The Commission proposed a starting point for the fine of $550,000-$650,000 but had offered a 35 per cent discount to reflect Fong's cooperation and lack of previous offending.
Fong's lawyer, Matt Dunning QC, said most of the Commissions allegations were not in dispute and Fong accepted his company's activity had breached the law.
But he said the Ronovation Ltd property investment group was not a bunch of fire sale speculators out for a quick buck. They were interested in long-term property investment and were akin to a share or art buying syndicate.
"Yes, [the priority rules were] plainly designed to avoid the farcical situation of members of the same group bidding up against one another.
"There were rules and Mr Hoy Fong was attempting to ensure they were complied with.
"This was not a secret arrangement. It wasn't a secret cartel."
Dunning added that other than potentially gaining more members, Fong's company had not benefited financially from the offending.
It was also difficult to quantify whether any actual harm had been suffered by vendors during what was a booming Auckland property market characterised by rapid house value growth.
"What was the harm? We aren't able to assess it."
Justice Katz reserved her decision.
Fong declined to comment when approached by the Herald.
Earlier this year the commission said the Commerce Act banned price fixing and agreements that parties "would not compete at auctions or on tenders" - commonly known as "bid rigging".
"Bid rigging, or collusive tendering, occurs when there is an agreement among some or all of the bidders about who should win a tender or auction. Bid rigging is a form of cartel conduct and is prohibited."
The commission's investigation was sparked by a complaint about Fong's tactics from Labour's then consumer affairs spokesman Michael Wood.
"At that time it was evident that the practices being promoted by Ron Hoy Fong including 'hunting in packs', putting in low bids under false names, and targeting vulnerable vendors were in my opinion deeply unethical and predatory," Wood said yesterday.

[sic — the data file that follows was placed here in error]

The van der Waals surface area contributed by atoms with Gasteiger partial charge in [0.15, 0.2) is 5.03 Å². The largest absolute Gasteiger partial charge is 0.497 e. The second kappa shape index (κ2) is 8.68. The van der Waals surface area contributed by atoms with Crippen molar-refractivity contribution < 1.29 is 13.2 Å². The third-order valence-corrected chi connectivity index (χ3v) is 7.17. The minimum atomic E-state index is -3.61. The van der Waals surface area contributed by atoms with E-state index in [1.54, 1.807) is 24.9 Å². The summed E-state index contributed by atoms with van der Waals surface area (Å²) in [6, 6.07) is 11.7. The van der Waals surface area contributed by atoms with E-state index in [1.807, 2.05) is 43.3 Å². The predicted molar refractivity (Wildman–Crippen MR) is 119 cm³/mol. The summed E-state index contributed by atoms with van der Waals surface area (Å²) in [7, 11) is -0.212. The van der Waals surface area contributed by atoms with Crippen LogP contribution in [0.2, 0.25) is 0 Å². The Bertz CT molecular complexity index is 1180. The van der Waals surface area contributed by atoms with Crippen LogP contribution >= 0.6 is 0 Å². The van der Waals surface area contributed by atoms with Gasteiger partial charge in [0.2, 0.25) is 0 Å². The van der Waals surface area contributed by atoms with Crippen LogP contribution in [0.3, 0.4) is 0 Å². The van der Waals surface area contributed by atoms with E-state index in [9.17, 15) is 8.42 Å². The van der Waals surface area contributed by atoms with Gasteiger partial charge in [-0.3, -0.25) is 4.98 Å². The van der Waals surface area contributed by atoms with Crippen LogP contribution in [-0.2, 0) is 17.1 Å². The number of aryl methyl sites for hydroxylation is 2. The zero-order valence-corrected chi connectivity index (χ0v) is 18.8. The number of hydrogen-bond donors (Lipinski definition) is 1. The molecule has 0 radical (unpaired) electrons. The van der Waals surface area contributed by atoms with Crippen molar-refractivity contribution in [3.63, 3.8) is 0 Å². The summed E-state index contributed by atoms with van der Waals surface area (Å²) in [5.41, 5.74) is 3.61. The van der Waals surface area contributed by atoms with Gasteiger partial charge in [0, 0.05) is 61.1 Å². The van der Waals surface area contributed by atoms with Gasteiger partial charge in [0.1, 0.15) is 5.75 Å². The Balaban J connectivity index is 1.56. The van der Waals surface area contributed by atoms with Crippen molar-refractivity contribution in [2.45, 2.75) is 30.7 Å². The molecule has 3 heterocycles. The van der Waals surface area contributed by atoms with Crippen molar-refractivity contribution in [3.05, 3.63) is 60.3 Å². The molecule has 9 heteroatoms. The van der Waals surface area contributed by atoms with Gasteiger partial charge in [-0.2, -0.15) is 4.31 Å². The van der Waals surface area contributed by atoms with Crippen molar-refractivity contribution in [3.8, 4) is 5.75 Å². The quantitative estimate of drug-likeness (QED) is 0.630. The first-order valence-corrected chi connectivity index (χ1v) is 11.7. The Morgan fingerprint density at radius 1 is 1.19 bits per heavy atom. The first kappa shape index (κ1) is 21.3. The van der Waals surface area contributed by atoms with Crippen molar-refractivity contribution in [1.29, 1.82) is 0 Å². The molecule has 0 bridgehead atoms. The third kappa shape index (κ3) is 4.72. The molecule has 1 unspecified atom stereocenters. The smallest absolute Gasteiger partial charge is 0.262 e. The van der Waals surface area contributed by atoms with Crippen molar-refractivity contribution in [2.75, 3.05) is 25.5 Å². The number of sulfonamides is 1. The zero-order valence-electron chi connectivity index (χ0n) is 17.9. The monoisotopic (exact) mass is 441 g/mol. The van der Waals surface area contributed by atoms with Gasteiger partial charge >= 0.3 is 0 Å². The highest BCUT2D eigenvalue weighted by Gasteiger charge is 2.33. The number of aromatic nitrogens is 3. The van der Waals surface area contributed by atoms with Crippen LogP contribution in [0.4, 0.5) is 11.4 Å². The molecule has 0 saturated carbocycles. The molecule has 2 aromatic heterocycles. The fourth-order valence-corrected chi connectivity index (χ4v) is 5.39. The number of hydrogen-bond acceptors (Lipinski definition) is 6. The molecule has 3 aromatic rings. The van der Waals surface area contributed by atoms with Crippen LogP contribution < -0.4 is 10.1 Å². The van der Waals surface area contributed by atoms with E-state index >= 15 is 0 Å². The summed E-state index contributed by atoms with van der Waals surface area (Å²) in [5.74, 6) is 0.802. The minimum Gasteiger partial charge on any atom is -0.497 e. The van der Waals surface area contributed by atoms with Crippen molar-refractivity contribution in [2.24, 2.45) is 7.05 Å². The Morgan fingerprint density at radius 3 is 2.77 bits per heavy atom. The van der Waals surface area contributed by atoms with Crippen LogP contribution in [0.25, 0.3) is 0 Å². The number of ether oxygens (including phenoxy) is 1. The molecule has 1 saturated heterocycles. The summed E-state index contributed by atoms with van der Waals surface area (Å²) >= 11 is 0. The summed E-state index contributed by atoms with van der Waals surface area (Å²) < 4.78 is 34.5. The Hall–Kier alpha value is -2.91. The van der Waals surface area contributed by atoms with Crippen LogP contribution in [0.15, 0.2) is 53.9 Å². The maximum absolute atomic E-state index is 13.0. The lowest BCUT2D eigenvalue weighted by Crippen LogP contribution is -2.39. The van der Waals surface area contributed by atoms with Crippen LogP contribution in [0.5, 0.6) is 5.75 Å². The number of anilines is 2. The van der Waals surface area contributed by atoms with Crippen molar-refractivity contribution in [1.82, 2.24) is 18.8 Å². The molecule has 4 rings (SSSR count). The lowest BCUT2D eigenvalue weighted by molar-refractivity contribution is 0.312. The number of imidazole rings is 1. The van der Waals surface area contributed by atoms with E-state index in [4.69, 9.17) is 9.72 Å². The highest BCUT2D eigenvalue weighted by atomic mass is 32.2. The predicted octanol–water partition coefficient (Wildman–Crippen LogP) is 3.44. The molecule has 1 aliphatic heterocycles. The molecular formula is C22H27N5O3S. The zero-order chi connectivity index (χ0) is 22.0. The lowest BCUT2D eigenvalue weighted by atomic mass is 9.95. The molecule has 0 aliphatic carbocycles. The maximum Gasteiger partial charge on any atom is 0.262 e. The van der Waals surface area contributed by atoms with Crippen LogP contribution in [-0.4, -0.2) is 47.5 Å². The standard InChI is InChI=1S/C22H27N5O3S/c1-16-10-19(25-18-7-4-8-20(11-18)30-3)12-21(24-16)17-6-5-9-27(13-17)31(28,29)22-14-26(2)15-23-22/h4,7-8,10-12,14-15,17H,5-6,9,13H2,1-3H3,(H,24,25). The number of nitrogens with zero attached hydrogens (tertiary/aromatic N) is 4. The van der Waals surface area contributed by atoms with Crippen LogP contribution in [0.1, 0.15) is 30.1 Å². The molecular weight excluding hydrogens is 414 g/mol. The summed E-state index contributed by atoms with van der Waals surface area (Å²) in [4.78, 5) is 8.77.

"The commission's prosecution shows that some of the practices also breached the law."
He said Fong's conduct was symptomatic of the "immoral speculative frenzy that consumed New Zealand's property market for a number of years".
The prosecution showed these sorts of tactics would not be tolerated.
Fong previously denied exploiting people and blamed real estate agents for advertising properties with "motivated sellers" or "divorcees looking to sell up urgent".
"We're looking for opportunities but we're not preying on people as such. We look for the advertisements but it's not like we're going through the death pages or divorce courts."
After the Weekend Herald revealed the contents of Fong's tutoring videos in 2017, businesses pulled sponsorship arrangements with the APIA in droves.
ANZ said it was "appalled" by the tactics being advocated, which did not align with the bank's core values.
APIA president Andrew Bruce issued a public apology "for any offence" the video may have caused and his organisation immediately withdrew it.
"Clearly we don't want to see people being taken advantage of. Clearly we don't condone that sort of behaviour.
"Now that we've actually seen what is in that material we'll stop that immediately and an email will be going out to our members."
Fong's company is still operating. In a video posted earlier this year celebrating its 10th anniversary he credited his coaching with creating more than 750 multi-millionaires.
"Come on board with Ronovation. I'll show you all the secrets."